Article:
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Seemandhra can’t be accorded special category status: Plan panel

LiveMint logoLiveMint 13-06-2014 PTI

New Delhi: The residual Andhra Pradesh, commonly known as Seemandhra, can’t be accorded the status of a special category state to facilitate extra central aid under the current norms, the Planning Commission has said.

“Andhra Pradesh (Seemandhra) does not meet the National Development Council criteria (for special category state),” the Commission said in its presentation to planning minister Inderjit Singh Rao.

This point is significant because the Union cabinet headed by former Prime Minister Manmohan Singh on 2 March had directed the Commission to accord special category status to successor of Andhra Pradesh (Seemandhra) for five years.

Singh had even announced in the Rajya Sabha on 21 February that special category status would be extended to Seemandhra for five years.

Andhra Pradesh has been recently bifurcated into two states—Telangana and Andhra Pradesh.

There are demands for according special category status (SCS) from states including Bihar, Rajasthan, Odisha and Jharkhand.

In case of Bihar, an inter ministerial group has said that the state is not eligible to get SCS based on existing criteria. However, the government is yet to take a decision on Bihar’s demand.

The Commission, however, has intimated to Rajasthan, Odisha and Jharkhand that they are eligible for getting SCS as per the criteria.

About according SCS to Seemandhra, the Commission pointed out to the minister that any such proposal would have to be endorsed by NDC, the country’s apex planning body, which is headed by the Prime Minister, with cabinet ministers and all chief ministers on its board.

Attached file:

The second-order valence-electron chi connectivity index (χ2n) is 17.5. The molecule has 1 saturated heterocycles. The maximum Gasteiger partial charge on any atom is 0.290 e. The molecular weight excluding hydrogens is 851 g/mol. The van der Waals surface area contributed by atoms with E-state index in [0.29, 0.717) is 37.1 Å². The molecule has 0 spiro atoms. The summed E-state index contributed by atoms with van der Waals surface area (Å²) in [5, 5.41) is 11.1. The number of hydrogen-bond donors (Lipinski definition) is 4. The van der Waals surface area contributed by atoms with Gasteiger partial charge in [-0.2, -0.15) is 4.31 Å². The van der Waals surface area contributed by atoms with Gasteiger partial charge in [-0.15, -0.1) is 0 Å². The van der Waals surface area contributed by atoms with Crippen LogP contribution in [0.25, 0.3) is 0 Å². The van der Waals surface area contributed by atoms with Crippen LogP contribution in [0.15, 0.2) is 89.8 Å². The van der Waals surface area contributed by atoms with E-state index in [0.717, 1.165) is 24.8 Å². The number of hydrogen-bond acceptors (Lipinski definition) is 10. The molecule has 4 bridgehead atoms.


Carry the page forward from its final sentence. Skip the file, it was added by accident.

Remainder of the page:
As per the Gadgil-Mukherjee formula for devolution of central assistance for state plans, 30% of the total funds is earmarked for special category states.

As against the composition of central assistance of 30% grant and 70% loan for major states, special category states receive 90% plan assistance as grant and just 10% as loan.

The special category status to various states is accorded by NDC based on consideration of a set criteria, including hilly and difficult terrain; low population density and or sizeable share of tribal population; strategic location along borders with neighbouring countries; economic and infrastructure backwardness and non-viable nature of state finances.

Currently, the existing 11 special category status states are Arunachal Pradesh, Assam, Manipur, Meghalaya, Mizoram, Uttarakhand, Nagaland, Tripura, Himachal Pradesh, Jammu and Kashmir and Sikkim.

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